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Taking Care of Drywear Zippers

Blake Longworth, NRS Specialty Accounts Manager, is a dedicated whitewater kayaker and rafter who spends as much time as possible on rivers in Idaho and around the country. Here, he offers tips on “care and feeding” of drysuit zippers.


Blake Longworth
Blake with a big grin on the Illinois River, OR. ©Josh Davis

The zippers that NRS and Kokatat use on our drysuits are super beefy and will withstand lots of abuse. However, if you pinch or crease them in the wrong way you can snap and ruin them. When I go boating (and if it’s just me in the vehicle and I’m not bringing my dog, Buddy), I lay the suit out flat over the rest of my gear. Otherwise, I fold the suit so there’s only one gentle curve in the entry zipper and I’m careful to pack the drysuit on top so no other gear (or Buddy) can compress the suit and damage the zipper.

And whereas the debate about whether to store your drysuit with the zippers open or closed will rage on forever, always pack your suit for travel with the zippers closed. The zipper is stronger with the two halves joined together.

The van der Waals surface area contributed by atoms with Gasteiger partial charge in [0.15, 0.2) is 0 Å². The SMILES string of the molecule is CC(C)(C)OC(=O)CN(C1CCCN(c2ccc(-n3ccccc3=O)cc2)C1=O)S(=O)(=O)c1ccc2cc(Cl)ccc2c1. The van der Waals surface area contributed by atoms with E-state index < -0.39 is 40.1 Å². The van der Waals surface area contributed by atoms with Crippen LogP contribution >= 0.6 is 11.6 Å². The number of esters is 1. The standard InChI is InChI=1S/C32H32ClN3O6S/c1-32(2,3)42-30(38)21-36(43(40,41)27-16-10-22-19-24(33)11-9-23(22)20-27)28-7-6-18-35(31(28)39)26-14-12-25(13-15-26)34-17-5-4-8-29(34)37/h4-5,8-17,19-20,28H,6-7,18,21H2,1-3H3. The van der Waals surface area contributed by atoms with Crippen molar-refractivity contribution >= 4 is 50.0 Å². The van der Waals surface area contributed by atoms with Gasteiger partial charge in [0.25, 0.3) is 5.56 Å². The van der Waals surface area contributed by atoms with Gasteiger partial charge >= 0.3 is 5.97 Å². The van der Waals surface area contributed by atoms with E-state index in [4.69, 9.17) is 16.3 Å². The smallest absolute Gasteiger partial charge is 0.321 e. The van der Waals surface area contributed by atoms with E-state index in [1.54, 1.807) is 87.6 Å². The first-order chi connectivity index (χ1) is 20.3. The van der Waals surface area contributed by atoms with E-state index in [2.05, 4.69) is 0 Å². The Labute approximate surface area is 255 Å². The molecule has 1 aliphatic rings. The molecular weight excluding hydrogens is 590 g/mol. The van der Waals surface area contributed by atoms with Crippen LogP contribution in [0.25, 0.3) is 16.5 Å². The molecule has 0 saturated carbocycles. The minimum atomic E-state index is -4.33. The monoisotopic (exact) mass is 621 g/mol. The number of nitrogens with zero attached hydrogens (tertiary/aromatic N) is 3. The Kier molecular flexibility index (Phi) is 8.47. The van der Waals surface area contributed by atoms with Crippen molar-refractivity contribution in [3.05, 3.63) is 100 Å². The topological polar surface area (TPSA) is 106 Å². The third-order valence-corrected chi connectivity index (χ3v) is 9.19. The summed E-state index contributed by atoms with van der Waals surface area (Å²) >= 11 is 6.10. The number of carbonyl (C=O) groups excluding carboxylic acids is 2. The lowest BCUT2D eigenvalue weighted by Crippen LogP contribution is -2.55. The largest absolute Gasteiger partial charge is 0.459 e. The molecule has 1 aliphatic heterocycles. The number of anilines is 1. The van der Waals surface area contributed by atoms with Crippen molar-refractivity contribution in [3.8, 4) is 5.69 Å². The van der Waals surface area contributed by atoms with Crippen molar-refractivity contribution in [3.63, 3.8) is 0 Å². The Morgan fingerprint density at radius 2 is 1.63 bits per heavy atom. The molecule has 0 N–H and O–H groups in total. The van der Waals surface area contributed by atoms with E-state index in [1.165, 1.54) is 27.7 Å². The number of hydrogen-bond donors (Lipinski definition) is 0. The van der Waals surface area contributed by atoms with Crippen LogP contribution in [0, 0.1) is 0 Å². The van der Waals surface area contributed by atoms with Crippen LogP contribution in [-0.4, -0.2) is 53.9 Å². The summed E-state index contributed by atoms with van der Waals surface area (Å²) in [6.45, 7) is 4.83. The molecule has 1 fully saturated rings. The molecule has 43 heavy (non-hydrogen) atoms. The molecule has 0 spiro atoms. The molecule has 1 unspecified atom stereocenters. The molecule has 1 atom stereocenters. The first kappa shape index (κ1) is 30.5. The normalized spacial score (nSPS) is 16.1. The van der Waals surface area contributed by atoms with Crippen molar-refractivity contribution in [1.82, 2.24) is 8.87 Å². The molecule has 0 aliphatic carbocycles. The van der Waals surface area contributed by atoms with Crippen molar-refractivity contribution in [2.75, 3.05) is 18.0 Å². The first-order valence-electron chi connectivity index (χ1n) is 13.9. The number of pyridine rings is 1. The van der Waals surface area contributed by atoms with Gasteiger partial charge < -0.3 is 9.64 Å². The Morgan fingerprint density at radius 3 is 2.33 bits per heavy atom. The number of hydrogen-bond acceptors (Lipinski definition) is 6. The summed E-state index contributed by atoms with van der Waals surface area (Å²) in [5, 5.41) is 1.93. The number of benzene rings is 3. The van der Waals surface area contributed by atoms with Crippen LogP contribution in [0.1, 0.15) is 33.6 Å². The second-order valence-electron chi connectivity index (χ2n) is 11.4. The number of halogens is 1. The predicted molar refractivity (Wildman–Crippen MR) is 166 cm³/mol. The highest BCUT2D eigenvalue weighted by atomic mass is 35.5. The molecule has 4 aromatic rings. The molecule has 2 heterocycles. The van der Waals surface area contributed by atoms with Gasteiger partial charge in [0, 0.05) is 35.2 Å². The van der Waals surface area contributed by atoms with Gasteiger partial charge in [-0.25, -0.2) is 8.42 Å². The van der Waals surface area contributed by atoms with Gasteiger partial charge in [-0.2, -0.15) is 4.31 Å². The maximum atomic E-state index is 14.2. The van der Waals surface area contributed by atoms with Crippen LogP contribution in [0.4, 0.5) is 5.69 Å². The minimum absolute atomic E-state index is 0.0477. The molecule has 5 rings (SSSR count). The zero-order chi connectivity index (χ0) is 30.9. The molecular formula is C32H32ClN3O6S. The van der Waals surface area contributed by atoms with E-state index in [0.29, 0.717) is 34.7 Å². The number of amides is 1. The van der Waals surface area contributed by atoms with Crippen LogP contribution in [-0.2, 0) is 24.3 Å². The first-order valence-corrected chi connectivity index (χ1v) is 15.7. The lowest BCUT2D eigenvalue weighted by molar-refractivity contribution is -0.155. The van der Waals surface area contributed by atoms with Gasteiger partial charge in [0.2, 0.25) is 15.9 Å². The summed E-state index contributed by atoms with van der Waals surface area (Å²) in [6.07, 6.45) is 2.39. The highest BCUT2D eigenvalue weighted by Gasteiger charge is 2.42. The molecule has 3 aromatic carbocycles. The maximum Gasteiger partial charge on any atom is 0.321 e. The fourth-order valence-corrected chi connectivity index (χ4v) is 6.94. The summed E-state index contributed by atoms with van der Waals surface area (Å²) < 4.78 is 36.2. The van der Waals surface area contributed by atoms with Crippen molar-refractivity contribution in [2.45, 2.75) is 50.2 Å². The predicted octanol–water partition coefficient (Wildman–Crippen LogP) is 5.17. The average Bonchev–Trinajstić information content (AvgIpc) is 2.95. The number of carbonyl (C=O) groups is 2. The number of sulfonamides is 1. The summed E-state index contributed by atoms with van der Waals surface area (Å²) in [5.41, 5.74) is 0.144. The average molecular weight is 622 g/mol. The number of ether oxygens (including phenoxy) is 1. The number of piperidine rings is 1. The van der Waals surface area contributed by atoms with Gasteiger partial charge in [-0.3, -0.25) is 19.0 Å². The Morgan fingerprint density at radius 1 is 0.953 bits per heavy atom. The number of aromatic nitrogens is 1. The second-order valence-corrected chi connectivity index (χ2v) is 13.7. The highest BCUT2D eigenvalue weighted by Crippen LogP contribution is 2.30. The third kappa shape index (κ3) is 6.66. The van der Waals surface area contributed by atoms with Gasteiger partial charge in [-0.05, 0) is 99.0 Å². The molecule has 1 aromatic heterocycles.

Here’s how I do it:


Step 1: Lay the suit out flat, with the zippers in the closed position.

Step 1

Step 2: Fold the legs up to the shoulder level. The fabric of the suit torso will come up to the bottom of the entry zipper.

Step 2

Step 3: Fold the suit again. There will now be a gentle curve in the entry zipper. Note that a short section of the upper end of the zipper is still exposed.

Step 3

Step 4: Fold the right sleeve over. Here we’re showing the fold with a slight curve in the upper end of the zipper. If you have room in your gear bag, you can fold the arm so that this part of the zipper stays flat.

Step 4

Step 5: Fold the left sleeve over and now you have a compact bundle with the zipper well protected. The gentle curves in the zipper and the layers of fabric give good protection. Remember to stow it so that no heavy gear can compress and bend the zipper.

Step 5


You’ll get along much better with your drysuit zippers if you keep them clean and lubricated. Use McNett Zip Care with its brush tip to clean the zipper teeth, then apply a lubricating coat of McNett Zip Tech for the smoothest operation.

Taking these precautions and care steps will keep your drysuit zippers working great for years to come.

See you on the water!

—Blake